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Banning Family Collection of Photographs, Part I
photCL 180  
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Collection Overview
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The Banning Family Collection of Photographs, Part I, consists of 996 black and white photographs, 82 glass plate negatives (5 x 7 inches and 5 x 8 inches), and 1 scrapbook, 1855-1979 (bulk 1880s-1910s), collected by the Banning family and depicting various family members and friends and family properties (residential and commercial), with an emphasis on Wilmington and Santa Catalina Island, California. Of special significance are the Catalina photographs documenting the development of the island from a natural enclave with a few inhabitants to a thriving tourist resort. Photographers represented in the collection include G.O. Ayer; Joseph Brent Banning; Boye; Bradley and Rulofson; E.M. Brickey; Henry H. Buehman; Detroit Photographic Company; George N. Dewey; Ida M. Essery; Hervey Friend; William H. Godfrey; A.C. Golsh; Lola L. Huddleston; Truman W. Ingersoll; Charles Ironmonger; Keystone Photo Service; Theodore Marceau; Frank L. Park; J.R. Putnam; Putnam and Valentine; P.V. Reyes; Frank G. Schumacher; Silas Selleck; Stagg Photography; George Steckel; Noren F. Swenson; Isaiah W. Taber; Louis Thors; C.B. Waite; James D. Westervelt; and Charles A. Zimmerman.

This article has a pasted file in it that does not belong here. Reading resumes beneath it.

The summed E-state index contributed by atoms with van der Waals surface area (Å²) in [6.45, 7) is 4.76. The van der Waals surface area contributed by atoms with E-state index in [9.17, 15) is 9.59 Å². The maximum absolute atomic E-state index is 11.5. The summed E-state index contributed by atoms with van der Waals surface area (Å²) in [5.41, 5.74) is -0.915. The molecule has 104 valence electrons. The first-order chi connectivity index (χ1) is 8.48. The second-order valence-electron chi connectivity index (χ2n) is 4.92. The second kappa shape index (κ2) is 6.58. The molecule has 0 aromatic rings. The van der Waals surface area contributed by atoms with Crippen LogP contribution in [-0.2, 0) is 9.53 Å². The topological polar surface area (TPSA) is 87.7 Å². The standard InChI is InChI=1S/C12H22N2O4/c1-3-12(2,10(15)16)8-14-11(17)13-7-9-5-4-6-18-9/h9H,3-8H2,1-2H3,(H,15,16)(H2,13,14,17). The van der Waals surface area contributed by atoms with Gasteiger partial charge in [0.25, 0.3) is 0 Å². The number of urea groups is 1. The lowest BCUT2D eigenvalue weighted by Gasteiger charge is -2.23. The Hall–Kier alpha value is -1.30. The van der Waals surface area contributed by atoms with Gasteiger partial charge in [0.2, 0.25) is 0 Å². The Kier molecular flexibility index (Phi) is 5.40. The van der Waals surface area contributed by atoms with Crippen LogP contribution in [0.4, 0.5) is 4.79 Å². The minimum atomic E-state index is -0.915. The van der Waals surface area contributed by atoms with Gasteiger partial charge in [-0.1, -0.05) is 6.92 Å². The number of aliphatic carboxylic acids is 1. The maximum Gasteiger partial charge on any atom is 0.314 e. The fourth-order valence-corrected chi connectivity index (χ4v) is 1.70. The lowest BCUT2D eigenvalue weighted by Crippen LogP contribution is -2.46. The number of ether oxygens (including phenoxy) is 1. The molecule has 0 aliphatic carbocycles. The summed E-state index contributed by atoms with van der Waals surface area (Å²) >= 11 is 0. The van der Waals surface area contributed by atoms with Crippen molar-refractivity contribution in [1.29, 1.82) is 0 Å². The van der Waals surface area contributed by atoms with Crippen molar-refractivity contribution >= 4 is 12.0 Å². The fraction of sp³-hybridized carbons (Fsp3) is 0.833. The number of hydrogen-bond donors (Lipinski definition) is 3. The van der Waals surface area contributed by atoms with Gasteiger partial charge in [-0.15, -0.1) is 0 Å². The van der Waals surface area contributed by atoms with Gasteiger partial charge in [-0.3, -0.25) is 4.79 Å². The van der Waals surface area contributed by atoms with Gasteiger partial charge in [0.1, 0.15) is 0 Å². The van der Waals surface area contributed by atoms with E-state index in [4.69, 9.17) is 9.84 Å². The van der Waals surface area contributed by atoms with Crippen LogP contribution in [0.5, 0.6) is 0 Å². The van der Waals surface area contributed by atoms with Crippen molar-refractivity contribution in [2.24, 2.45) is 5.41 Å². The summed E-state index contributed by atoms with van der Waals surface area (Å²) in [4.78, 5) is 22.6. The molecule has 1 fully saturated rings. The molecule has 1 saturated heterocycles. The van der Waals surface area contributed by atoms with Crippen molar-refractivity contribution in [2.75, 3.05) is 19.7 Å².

The Banning Family played a pivotal role in the development of southern California. Phineas Banning (1830-1885) immigrated to California from Philadelphia in 1852, and soon became a partner in a freight and stage-line business that ran between San Pedro and Los Angeles. He founded the settlement of Wilmington near San Pedro, which served as the hub of the Banning Company. Banning’s many business interests included shipping, warehousing, real estate, and transportation services to Los Angeles and inland areas. The Banning Company continued under the direction of Phineas’s sons, William, Joseph Brent (J.B.), and Hancock, until the company dissolved in 1920.
8.91 linear feet, 11 boxes
All requests for permission to publish photographs must be submitted in writing to the Curator of Photographs. Permission for publication is given on behalf of the Huntington as the owner of the physical items and is not intended to include or imply permission of the copyright holder, which must also be obtained.
Access is granted to qualified researchers and by appointment.